The first time I went to Havana was in 2016 after JetBlue opened up the route to U.S. citizens. It was, on introspection, a curiosity trip, rooted in my desire to visit a colonial sibling of my own distant mother, Puerto Rico, that I had heard so much and yet knew so little about. I chose the dates at random, and when they arrived, the trip coincided with both Fidel Castro’s funeral procession and the feast day of Santa Barbara—one of the most important days of the year for practitioners of Santeria, which, in Cuba, is estimated to be as high as 70 percent of residents. The result was a city blanketed in the quiet of mourning—the public playing of music had been banned, as had the sale of alcohol (but like most things in Cuba, rules were worked around)—but also the bustle of preparation, albeit subdued.
My small band of travelers also arrived in mourning, albeit for a different reason. Like nearly 3 million other Americans, we had all recently voted for Hillary Clinton and were still reeling from the election results. As if he sensed this, the driver who picked us up from the airport asked us how we were feeling about our soon-to-be next president and, being Americans, we freely spoke our minds. “Well, remember this,” he said, “at least you get to have another election in four years.” Chastened by this fact and the disparity between his reality and ours, we shut up.
Over the course of the next few days, we encountered Cubans with a wide range of opinions about Castro, Communism, and the United States. The true believers—and there were several—were vocal and outspoken about their pride in what they believed Castro had done for them and for Cuba. The skeptics—and there were many—spoke in more hushed tones about their hope for changes in a post-Castro Cuba. We were in the cab back to the airport when the ban on music was officially lifted, and the driver immediately put the radio on. Because now he was allowed to.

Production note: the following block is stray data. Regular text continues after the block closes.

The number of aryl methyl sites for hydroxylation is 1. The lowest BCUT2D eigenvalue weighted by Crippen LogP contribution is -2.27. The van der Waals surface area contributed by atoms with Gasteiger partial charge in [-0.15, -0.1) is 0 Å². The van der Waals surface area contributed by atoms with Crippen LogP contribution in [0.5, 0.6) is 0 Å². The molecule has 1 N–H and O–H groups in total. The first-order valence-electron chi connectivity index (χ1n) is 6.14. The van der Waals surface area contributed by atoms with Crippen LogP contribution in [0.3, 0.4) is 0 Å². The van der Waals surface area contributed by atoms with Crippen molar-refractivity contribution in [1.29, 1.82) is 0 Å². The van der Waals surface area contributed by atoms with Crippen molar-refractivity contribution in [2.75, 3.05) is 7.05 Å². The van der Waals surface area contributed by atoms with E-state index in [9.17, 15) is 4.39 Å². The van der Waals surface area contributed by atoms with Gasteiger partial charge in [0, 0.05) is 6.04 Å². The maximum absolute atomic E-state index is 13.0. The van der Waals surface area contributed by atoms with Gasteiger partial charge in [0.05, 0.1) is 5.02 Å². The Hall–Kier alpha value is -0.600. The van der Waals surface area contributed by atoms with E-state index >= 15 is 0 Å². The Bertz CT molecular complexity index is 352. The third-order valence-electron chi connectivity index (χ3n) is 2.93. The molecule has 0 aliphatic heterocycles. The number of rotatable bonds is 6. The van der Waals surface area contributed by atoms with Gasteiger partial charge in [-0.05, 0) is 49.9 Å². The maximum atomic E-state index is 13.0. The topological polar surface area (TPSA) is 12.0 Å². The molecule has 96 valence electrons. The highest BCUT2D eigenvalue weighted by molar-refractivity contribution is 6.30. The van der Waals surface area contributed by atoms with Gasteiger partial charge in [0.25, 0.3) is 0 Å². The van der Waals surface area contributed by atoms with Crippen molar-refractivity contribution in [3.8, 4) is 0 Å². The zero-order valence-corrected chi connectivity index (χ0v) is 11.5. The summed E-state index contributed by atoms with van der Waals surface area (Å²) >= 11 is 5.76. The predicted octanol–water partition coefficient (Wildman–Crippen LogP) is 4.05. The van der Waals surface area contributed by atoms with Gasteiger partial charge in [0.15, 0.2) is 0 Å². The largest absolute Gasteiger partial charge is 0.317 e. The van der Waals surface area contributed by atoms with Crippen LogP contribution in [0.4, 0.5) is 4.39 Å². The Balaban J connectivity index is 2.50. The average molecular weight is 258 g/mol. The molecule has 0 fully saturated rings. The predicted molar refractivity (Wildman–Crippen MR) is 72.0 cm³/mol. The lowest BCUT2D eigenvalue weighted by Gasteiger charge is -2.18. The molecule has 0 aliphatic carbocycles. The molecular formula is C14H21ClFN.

I returned to the United States grateful for all the things that we as Americans have been told are unique and valuable about our country: my right to participate in free and fair elections, my right to speak my mind, my right to pursue my own destiny (I had, at that point, the chance to own my own business), and my ability to choose to mourn—or not to mourn—the loss of a political figure.
I am currently at work on my second novel, which is, in part, the fictional retelling of the life and afterlife of a Cuban American artist who came to America as a child as part of the highly secretive Operation Peter Pan. After much research and consternation, I realized that my character’s Cuban-ness and her path to America were an immutable part of the story. I couldn’t write a book with a character who longs for a home that I myself didn’t know. And so, last week, I found myself in Havana again. I traveled in a tiny car on the lush green roads of Cuba, getting more familiar with other parts of the island.